Maurice White had part of Ramsey Lewis band between 1966 and 1969, and then founded Earth, Wind and Fire. By 1974, Earth, Wind and Fire who were on the cusp of commercial success and critical acclaim. They had just topped the US R&B charts with their fifth album Open Our Eyes, and had recently been opening for Sly and The Family. However, they were no longer the force they once were, and Earth, Wind and Fire had stolen the show. As Maurice White told Ramsey Lewis this, he also mentioned that he and Charles Stepney had written a song that was going to be huge, bigger than The In Crowd, and he wanted him to hear Hot Dawgit.
The next day, Ramsey Lewis and his band were joined by Maurice White and members Earth, Wind and Fire, who were flying from New York to LA, but diverted to Chicago to record Hot Dawgit. Gradually, the song took that Maurice White had such high hopes for started to take shape over the next few hours. However, this wasn’t the only song Maurice White offered to Ramsey Lewis.
Maurice White told Ramsey Lewis about the song which he had written with Jon Lind. However, there were two problems with the nascent song: it didn’t have lyrics for the melody or a title. However, as Maurice White described the mid-tempo song Brazilian R&B song and on the spur of the moment, decided that they would sing: “we-yo.” With that, the song which had a Latin-tinged groove, a stunning tenor saxophone solo from Don Myrick and vocals that came courtesy of Maurice White and Phillip Bailey, whose contribution was elegiac and jazzy. Gradually, the song started to take shape, and by the end of the session Ramsey Lewis and Maurice White had co-produced two tracks.
The remainder of the album was co-produced by Ramsey Lewis and Teo Macero. Together with the help of a few musicians who were drafted in by Ramsey Lewis, the album that eventually became Sun Goddess was completed.
Critics on hearing Sun Goddess realised that this was a game-changer for Ramsey Lewis and could transform his career. Commercially, it had stalled at Columbia, but Sun Goddess which featured everything from funk, jazz, jazz-funk, Latin and soul was an album that oozed quality.
That was the case from the Brazilian R&B of the album opener Sun Goddess, to a stunning cover of Stevie Wonder’s Living For The City where strings and horns are deployed and play their part in the song’s sound and success. The mid-tempo Love Song closed the first side, before Jungle Strut heads in the direction of jazz-funk and Hot Dawgit is a glorious fusion of blues and funk, where chants feature and effects are used to good effect throughout the track. Equally funky is Tambura which sounds as if it belongs on a Blaxploitation album. Gemini Rising closes Sun Goddess and is a much more experimental and progressive track. Initially, it’s stop start, before funk and bebop combine on a track where synths, strings and a walking bass combine to ensure Sun Goddess ends on a high.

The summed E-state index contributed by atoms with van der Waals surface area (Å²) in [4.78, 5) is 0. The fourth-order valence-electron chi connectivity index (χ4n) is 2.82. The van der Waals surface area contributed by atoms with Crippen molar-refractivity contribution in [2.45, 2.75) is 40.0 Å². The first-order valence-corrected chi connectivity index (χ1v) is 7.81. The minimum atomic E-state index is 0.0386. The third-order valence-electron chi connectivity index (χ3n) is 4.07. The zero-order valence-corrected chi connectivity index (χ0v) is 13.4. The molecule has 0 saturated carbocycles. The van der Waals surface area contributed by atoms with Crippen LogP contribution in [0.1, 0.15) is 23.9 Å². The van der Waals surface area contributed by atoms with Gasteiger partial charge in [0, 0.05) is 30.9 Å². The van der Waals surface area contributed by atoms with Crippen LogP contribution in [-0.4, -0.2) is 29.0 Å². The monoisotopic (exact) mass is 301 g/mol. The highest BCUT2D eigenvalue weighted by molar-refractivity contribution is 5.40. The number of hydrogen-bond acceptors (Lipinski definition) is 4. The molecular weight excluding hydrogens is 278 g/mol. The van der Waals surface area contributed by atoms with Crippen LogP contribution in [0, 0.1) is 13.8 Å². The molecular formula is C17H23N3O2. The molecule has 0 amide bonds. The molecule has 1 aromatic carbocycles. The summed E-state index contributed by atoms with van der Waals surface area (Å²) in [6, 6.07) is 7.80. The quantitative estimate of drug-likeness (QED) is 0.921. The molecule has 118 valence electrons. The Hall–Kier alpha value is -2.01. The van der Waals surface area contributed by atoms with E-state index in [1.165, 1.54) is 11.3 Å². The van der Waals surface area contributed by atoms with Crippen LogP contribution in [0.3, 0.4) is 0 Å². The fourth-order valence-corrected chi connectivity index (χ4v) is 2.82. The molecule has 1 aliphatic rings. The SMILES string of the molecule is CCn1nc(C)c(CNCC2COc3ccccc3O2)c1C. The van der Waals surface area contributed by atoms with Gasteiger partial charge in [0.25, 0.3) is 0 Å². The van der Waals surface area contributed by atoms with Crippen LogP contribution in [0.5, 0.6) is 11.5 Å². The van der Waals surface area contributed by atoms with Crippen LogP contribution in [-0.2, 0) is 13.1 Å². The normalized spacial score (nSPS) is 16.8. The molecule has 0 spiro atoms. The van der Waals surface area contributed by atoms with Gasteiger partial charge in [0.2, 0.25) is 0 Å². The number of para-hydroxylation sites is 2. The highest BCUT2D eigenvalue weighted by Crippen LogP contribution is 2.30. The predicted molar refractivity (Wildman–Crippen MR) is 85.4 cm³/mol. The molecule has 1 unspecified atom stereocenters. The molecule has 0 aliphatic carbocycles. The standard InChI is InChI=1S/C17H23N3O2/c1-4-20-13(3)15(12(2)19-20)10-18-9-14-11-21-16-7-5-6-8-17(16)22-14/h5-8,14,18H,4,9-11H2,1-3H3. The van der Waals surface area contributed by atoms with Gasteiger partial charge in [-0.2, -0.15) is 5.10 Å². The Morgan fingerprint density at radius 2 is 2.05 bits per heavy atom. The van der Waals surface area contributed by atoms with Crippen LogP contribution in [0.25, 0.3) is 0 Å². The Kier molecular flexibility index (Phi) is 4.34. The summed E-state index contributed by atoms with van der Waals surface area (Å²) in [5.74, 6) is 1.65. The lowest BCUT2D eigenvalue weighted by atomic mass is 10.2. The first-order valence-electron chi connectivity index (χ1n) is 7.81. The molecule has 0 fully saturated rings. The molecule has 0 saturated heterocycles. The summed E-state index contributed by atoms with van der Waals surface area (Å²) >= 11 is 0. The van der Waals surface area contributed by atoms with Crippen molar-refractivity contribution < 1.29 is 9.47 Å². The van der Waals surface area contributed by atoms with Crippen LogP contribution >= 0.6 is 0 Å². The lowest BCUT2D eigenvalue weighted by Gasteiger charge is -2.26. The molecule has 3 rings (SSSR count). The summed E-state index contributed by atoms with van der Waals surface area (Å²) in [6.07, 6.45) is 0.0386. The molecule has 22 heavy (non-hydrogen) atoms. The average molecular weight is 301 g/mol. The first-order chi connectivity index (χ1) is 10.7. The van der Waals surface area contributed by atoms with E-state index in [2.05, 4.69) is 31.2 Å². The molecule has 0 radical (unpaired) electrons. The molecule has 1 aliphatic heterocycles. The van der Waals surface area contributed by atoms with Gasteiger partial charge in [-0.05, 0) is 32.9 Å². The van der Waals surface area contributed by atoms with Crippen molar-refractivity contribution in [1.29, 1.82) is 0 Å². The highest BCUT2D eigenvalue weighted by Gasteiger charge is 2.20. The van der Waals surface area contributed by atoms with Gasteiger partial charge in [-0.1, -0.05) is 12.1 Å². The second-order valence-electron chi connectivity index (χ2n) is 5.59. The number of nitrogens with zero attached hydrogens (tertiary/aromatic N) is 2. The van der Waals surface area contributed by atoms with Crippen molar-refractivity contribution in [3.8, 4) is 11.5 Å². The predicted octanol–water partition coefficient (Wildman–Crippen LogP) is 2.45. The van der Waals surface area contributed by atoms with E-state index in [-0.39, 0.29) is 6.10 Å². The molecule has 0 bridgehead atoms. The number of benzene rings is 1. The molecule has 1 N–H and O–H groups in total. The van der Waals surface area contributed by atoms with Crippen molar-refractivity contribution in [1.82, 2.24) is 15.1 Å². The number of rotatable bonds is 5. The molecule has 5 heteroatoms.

Before the release of Sun Goddess, Hot Dawgit was released as the lead single, but stalled at fifty in the US Billboard 100 and sixty-one in the US R&B charts. This didn’t augur well for the release of Sun Goddess, which it was hoped would transform Ramsey Lewis’ fortunes.
When Sun Goddess, was released later in 1974, it featured the iconic album cover that was photographed by Herb Breuer and featured Susan Leigh Scott. The future classic album reached number twelve in the US Billboard 200 and topped the US R&B and US Jazz charts, and after selling in excess of 500,000 copies, Sun Goddess was certified gold. Sun Goddess was a game-changer for Ramsey Lewis.
Buoyed by the success of the chart-topping album, Sun Goddess was chosen as the second single, but only reached forty-four in the US Billboard 100, twenty in the US R&B charts and five in the US Billboard Disco Singles charts. Still, Sun Goddess, which nowadays is considered a genre classic, was Ramsey Lewis’ the most successful of the first five albums he released at Columbia.
Forty-four years after the release of Sun Goddess, BGO Records have has been remastered and reissued Funky Serenity, Ramsey Lewis’ Golden Hits, Solar Wind and Sun Goddess which are available as a two CD set. These four albums are a reminder of Ramsey Lewis’ music between 1973 and 1974 as the musical chameleon continued to reinvent himself and explore new musical ideas.
While Funky Serenity wasn’t a particularly successful album, it’s regarded as one of the finest albums of Ramsey Lewis’ time at Columbia. After that, the musical chameleon reinvented some of his best known and successful songs on Ramsey Lewis’ Golden Hits, before releasing the underrated Solar Wind in 1974. It found Ramsey Lewis using synths for the first time on Solar Wind, which brought a new dimension to his music on this oft-overlooked album. However, it’s the genre classic Sun Goddess that is the highlight of BGO Records’ two CD set, and features Ramsey Lewis at the peak of his powers, during what was the thirty-ninth album of a glittering career, that began in 1956, when the bandleader, composer and pianist released his debut Ramsey Lewis and The Gentlemen Of Swing.
Ramey Lewis-Funky Serenity, Ramsey Lewis’ Golden Hits, Solar Wind and Sun Goddess.
- Posted in: Avant Garde ♦ Bebop ♦ Funk ♦ Jazz ♦ Latin ♦ Pop ♦ Rock ♦ Soul ♦ Soul Jazz
- Tagged: BGO Records, Cleveland Eaton, Funky Serenity, Hang On Sloopy, Maurice White, Morris Jennings, Ramey Lewis, Ramsey Lewis' Golden Hits, Solar Wind, Steve Cropper, Sun Goddess, The In Crowd, Upendo Ni Pamoja, Wade In The Water